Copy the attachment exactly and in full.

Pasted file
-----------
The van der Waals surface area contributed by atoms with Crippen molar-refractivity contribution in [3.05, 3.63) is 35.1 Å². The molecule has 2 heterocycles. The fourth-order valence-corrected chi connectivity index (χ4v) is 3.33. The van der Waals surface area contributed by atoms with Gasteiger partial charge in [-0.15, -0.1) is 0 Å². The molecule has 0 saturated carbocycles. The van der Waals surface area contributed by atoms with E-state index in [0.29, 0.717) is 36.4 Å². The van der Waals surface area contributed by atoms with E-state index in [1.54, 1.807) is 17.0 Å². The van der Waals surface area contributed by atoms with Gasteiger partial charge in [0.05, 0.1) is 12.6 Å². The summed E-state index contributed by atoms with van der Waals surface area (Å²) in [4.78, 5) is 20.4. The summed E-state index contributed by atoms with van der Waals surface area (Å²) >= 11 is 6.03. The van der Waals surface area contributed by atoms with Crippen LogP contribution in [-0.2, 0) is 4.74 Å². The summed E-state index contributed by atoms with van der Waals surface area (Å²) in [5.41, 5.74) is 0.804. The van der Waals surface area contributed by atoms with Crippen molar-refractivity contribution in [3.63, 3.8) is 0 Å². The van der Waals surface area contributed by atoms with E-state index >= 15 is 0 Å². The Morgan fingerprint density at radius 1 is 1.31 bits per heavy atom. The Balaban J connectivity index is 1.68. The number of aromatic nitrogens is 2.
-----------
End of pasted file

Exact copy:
The van der Waals surface area contributed by atoms with Crippen molar-refractivity contribution in [3.05, 3.63) is 35.1 Å². The molecule has 2 heterocycles. The fourth-order valence-corrected chi connectivity index (χ4v) is 3.33. The van der Waals surface area contributed by atoms with Gasteiger partial charge in [-0.15, -0.1) is 0 Å². The molecule has 0 saturated carbocycles. The van der Waals surface area contributed by atoms with E-state index in [0.29, 0.717) is 36.4 Å². The van der Waals surface area contributed by atoms with E-state index in [1.54, 1.807) is 17.0 Å². The van der Waals surface area contributed by atoms with Gasteiger partial charge in [0.05, 0.1) is 12.6 Å². The summed E-state index contributed by atoms with van der Waals surface area (Å²) in [4.78, 5) is 20.4. The summed E-state index contributed by atoms with van der Waals surface area (Å²) >= 11 is 6.03. The van der Waals surface area contributed by atoms with Crippen LogP contribution in [-0.2, 0) is 4.74 Å². The summed E-state index contributed by atoms with van der Waals surface area (Å²) in [5.41, 5.74) is 0.804. The van der Waals surface area contributed by atoms with Crippen molar-refractivity contribution in [3.63, 3.8) is 0 Å². The van der Waals surface area contributed by atoms with E-state index >= 15 is 0 Å². The Morgan fingerprint density at radius 1 is 1.31 bits per heavy atom. The Balaban J connectivity index is 1.68. The number of aromatic nitrogens is 2.